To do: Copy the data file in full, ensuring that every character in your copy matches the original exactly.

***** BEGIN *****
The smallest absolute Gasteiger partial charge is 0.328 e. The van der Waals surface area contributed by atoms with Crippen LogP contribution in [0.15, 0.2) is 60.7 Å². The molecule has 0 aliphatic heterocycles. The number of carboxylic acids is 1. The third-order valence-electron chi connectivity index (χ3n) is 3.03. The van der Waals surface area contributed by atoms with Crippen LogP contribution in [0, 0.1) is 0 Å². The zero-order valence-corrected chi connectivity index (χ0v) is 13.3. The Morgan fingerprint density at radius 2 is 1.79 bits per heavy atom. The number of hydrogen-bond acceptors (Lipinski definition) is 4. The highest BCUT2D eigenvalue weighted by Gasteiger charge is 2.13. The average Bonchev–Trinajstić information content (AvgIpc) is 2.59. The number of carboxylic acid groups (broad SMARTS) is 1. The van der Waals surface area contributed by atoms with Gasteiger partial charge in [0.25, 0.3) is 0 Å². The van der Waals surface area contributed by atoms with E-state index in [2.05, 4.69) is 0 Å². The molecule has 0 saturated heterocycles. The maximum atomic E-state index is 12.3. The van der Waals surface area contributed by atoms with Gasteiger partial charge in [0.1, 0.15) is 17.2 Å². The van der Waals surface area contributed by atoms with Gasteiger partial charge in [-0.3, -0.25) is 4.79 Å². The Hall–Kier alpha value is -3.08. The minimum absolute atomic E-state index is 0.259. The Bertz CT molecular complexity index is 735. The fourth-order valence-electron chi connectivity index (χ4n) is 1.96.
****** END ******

The smallest absolute Gasteiger partial charge is 0.328 e. The van der Waals surface area contributed by atoms with Crippen LogP contribution in [0.15, 0.2) is 60.7 Å². The molecule has 0 aliphatic heterocycles. The number of carboxylic acids is 1. The third-order valence-electron chi connectivity index (χ3n) is 3.03. The van der Waals surface area contributed by atoms with Crippen LogP contribution in [0, 0.1) is 0 Å². The zero-order valence-corrected chi connectivity index (χ0v) is 13.3. The Morgan fingerprint density at radius 2 is 1.79 bits per heavy atom. The number of hydrogen-bond acceptors (Lipinski definition) is 4. The highest BCUT2D eigenvalue weighted by Gasteiger charge is 2.13. The average Bonchev–Trinajstić information content (AvgIpc) is 2.59. The number of carboxylic acid groups (broad SMARTS) is 1. The van der Waals surface area contributed by atoms with Gasteiger partial charge in [0.25, 0.3) is 0 Å². The van der Waals surface area contributed by atoms with E-state index in [2.05, 4.69) is 0 Å². The molecule has 0 saturated heterocycles. The maximum atomic E-state index is 12.3. The van der Waals surface area contributed by atoms with Gasteiger partial charge in [0.1, 0.15) is 17.2 Å². The van der Waals surface area contributed by atoms with Gasteiger partial charge in [-0.3, -0.25) is 4.79 Å². The Hall–Kier alpha value is -3.08. The minimum absolute atomic E-state index is 0.259. The Bertz CT molecular complexity index is 735. The fourth-order valence-electron chi connectivity index (χ4n) is 1.96.